From the BBC show, "Broken."






Wednesday, September 18, 2019

There is a balm in Gilead

Today I read the article below. I love the words, "There is a balm in Gilead to heal the sin-sick soul." Hearing them, thinking of them, I get this kind of warm, sort of lovingly-squeezed feeling of being hugged, and at the same time I get a lump in my throat, sometimes I tear up. "Balm in Gilead" deeply touches my heart and soul.

I thought the article was very interesting and I liked the painting the author chose. I am glad to learn more about the words and the Negro spiritual inspired by them. I appreciated the music in the video the author linked to, but it is not my favorite arrangement of the song. I am including a rendition I like better.

I like the observation that the writer of the spiritual "taps into Jeremiah’s poetic grief, extracting the 'balm in Gilead' expression but bending it toward hope." Bending toward hope. Yes.

Joseph Hirsch (American, 1910–1981), Lynch Family, 1946. Oil on canvas, 35 × 33 in. (88.9 × 83.8 cm). Nelson-Atkins Museum of Art, Kansas City, Missouri. [zoom in]

Balm in Gilead (Artful Devotion)

In this coming Sunday’s lectionary reading from the Prophets, Jeremiah grieves over the suffering of his people. “Is there no balm in Gilead?” he cries. Gilead was a region in ancient Palestine, east of the Jordan River. Now it is known primarily as the fictional locale of two famous contemporary novels, but back then it was known for the soothing, aromatic plant resins produced there, which were used medicinally. In Israel’s desolation, though, they could feel no balm—not even in the place where it was said to abound.
 


The anonymous writer(s) of the slave song featured above knew communal suffering well. He or she taps into Jeremiah’s poetic grief, extracting the “balm in Gilead” expression but bending it toward hope. There is a balm, the song attests, albeit wearily, through tears. And this balm makes the wounded whole. Archie Shepp’s soulful arrangement, with vocals by Jeanne Lee, express that woundedness and yearning for deliverance so poignantly.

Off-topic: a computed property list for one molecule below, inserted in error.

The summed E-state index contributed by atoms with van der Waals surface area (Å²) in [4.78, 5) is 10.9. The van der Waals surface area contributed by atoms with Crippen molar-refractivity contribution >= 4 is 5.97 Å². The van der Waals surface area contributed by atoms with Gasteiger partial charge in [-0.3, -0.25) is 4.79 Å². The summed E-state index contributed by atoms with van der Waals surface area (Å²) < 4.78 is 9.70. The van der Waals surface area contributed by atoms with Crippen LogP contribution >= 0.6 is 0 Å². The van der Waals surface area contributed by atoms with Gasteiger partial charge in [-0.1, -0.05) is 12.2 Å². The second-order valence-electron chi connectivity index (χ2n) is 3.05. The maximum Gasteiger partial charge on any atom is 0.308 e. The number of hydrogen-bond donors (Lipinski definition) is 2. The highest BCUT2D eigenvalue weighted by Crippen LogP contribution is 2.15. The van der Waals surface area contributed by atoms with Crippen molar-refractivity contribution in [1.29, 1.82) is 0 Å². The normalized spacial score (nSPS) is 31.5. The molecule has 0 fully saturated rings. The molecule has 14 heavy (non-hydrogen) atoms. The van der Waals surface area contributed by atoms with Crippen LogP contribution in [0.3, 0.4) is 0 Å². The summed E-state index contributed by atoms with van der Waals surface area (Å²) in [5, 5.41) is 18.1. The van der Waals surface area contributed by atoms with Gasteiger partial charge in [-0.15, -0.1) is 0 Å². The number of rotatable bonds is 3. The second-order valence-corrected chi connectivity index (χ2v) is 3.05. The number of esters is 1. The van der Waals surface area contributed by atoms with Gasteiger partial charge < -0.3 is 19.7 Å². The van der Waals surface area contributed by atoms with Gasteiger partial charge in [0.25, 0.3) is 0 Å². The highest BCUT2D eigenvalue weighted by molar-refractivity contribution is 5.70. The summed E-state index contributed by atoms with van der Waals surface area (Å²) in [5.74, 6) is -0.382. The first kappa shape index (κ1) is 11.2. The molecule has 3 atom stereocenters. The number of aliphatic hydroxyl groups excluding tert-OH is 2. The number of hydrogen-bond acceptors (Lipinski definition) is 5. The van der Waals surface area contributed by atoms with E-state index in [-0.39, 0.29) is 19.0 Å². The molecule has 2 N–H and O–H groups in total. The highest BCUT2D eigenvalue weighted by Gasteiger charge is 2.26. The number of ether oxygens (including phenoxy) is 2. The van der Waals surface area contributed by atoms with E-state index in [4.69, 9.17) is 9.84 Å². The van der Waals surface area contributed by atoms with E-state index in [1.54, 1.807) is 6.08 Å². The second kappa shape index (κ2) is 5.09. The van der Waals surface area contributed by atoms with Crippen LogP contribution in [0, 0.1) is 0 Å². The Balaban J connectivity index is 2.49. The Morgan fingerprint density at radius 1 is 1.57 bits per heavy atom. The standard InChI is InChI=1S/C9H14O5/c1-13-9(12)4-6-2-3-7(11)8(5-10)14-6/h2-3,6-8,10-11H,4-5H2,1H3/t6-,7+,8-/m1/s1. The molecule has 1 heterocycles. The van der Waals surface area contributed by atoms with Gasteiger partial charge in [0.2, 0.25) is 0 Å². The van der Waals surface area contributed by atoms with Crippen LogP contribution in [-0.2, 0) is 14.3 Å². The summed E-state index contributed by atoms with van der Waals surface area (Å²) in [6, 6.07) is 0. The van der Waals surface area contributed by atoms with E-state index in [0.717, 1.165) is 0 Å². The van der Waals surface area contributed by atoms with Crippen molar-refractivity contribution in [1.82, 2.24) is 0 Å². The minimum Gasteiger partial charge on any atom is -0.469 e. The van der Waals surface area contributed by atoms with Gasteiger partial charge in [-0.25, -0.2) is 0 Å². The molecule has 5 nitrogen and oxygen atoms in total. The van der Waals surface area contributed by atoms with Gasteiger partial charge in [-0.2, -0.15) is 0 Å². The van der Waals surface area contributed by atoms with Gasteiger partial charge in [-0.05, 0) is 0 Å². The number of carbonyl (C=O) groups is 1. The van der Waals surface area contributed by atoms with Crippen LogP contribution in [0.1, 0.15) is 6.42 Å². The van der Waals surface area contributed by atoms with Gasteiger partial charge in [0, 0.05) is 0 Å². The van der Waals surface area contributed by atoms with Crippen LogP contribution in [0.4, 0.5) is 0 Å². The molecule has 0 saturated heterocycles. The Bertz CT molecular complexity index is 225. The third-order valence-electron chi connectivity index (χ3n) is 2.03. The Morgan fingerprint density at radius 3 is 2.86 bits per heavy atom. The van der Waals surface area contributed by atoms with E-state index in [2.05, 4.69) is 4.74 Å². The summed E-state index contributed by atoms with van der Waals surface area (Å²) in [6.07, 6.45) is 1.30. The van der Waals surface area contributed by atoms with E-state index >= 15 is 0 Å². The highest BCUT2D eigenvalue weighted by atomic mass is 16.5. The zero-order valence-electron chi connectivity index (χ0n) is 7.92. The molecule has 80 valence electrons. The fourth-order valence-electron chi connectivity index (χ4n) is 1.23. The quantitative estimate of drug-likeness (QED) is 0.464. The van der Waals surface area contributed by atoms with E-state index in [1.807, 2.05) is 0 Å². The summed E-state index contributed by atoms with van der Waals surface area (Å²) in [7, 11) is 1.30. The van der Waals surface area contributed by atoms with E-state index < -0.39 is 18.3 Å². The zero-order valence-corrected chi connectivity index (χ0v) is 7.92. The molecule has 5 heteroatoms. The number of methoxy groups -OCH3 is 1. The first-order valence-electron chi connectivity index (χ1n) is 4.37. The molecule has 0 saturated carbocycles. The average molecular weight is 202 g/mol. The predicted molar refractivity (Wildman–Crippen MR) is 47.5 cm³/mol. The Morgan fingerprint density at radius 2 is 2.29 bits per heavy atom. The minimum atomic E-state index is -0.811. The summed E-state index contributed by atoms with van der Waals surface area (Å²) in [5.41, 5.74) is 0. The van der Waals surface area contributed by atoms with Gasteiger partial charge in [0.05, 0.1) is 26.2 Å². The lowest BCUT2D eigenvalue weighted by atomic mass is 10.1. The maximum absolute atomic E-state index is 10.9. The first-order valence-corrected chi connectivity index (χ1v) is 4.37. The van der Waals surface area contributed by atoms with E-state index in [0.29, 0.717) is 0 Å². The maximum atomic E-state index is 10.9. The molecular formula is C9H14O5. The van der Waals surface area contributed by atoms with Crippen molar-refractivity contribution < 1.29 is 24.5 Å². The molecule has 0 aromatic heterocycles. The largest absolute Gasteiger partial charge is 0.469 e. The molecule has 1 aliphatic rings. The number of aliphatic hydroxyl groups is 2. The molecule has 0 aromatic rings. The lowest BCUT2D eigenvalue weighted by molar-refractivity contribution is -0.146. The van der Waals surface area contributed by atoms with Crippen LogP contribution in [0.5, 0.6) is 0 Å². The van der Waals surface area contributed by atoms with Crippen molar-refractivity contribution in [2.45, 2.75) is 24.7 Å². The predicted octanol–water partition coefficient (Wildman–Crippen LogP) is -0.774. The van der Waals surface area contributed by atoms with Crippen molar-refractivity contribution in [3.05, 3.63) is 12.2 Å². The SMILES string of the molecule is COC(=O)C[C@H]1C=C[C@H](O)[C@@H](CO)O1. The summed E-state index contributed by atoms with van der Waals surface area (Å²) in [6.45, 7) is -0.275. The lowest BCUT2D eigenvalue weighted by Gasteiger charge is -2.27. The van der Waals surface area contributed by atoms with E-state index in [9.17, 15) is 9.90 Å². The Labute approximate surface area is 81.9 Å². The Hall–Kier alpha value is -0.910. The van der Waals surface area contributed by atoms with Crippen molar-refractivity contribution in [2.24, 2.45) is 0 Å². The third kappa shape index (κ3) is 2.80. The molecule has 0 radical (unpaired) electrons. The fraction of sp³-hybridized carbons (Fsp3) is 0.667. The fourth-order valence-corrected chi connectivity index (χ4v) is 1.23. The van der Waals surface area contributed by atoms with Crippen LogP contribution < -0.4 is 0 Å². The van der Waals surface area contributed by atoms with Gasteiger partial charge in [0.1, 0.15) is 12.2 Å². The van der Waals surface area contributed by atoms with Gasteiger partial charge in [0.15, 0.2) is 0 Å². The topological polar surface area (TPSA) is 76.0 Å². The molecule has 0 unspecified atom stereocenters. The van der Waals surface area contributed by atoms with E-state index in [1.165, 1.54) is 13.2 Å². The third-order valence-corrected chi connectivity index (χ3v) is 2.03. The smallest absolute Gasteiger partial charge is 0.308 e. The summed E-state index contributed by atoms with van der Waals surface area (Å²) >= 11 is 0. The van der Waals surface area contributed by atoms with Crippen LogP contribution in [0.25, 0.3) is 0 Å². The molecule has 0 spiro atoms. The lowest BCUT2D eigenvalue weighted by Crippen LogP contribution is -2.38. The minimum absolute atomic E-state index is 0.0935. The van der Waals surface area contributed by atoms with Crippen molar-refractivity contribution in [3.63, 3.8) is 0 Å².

As a visual point of focus, I’ve chosen Joseph Hirsch’s Lynch Family, a forward extension of the history of African American oppression. The gallery label for the painting reads,
Joseph Hirsch painted Lynch Family as a response to racial disturbances in the South in 1946. That year the number of lynchings rose from an all-time low in January to a fevered pitch by August. Citizens across the country urged President Truman and Congress to end the horrors. To capture the tragedy of Lynch Family, Hirsch presented a mother with her baby, presumably survivors of a lynching victim, in abstracted surroundings. The painting focuses on the mother’s intense yet restrained hold on her defiant child while she turns to hide her anguish. The blue background floats around the figures. It both highlights their pain and contrasts with the sheer beauty of Hirsch’s painterly technique.